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How to Buy a Motorcycle on Craigslist

Deya is an internet writer with an interest in motorcycles and many other topics.

An example of a good Craigslist ad

An example of a good Craigslist ad

Buying a Motorcycle?

When you're in the market for a motorcycle, one of the easiest places to start looking is Craigslist. Many riders list their motorcycles for sale or trade. But how do you avoid the scams?

While Craigslist scams do occur, and there are stolen bikes for sale, it is important to note that the vast majority of listings will be legitimate sellers just looking to sell their current bikes so that they can upgrade to newer ones.

Once on the Craigslist website, there are a few features you can use to perform an accurate search. Once you have selected your region/location and you begin searching for your bike you can narrow results down by year.

For example, searching for "Yamaha R6" will yield 77 pages of results, while adding in the year of the model, 2009, will yield four listings total.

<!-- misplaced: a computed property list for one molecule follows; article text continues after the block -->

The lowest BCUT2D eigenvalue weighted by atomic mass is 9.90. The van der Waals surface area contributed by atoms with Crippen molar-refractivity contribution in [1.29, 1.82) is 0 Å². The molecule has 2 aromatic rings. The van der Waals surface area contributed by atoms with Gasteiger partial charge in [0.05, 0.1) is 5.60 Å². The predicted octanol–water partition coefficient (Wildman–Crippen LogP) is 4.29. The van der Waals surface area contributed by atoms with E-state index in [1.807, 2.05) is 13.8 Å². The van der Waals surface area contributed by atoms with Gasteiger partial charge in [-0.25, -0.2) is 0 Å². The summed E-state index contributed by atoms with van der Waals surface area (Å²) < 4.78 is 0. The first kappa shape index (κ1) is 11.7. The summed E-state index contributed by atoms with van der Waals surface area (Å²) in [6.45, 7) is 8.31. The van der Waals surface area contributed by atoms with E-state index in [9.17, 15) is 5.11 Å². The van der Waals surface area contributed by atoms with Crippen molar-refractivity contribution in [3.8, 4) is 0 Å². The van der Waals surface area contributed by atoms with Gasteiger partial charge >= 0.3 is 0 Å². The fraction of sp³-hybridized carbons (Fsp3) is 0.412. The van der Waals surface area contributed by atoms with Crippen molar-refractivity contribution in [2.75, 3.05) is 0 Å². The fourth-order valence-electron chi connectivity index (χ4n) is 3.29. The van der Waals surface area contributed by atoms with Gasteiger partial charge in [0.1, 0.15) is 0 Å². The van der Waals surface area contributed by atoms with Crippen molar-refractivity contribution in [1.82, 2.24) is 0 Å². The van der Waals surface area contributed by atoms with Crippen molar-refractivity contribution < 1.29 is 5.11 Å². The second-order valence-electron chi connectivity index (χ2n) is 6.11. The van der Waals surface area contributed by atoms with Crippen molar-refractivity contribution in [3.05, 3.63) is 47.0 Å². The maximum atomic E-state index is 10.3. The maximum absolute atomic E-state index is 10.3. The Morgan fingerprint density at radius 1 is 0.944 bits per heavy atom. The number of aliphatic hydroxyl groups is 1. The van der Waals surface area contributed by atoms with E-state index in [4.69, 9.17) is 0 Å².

Specific vs Broad Searches on Craigslist

Searching for Yamaha R6

Searching for Yamaha R6

Searching for 2009 Yamaha R6

Searching for 2009 Yamaha R6

Questions to Ask Before Buying

You'll want to ask the owner a few questions before you decide to go to see the bike in person.

  • How many miles are on the bike? What is the odometer reading?

If it is not explicitly stated in the advertisement, and anybody making a good ad will include this information, then you can contact the owner and ask. If possible, you want to ask for a picture of the odometer; this gives you an exact answer that you can verify.

  • Why are you selling this motorcycle?

An answer you are looking for: I am looking to purchase a different motorcycle for reason X.

A bad answer: "It's been sitting in the garage for a few years. Haven't ridden it." Or, "It's broken. X, Y, Z, doesn't work."

  • What is the maintenance history of the bike?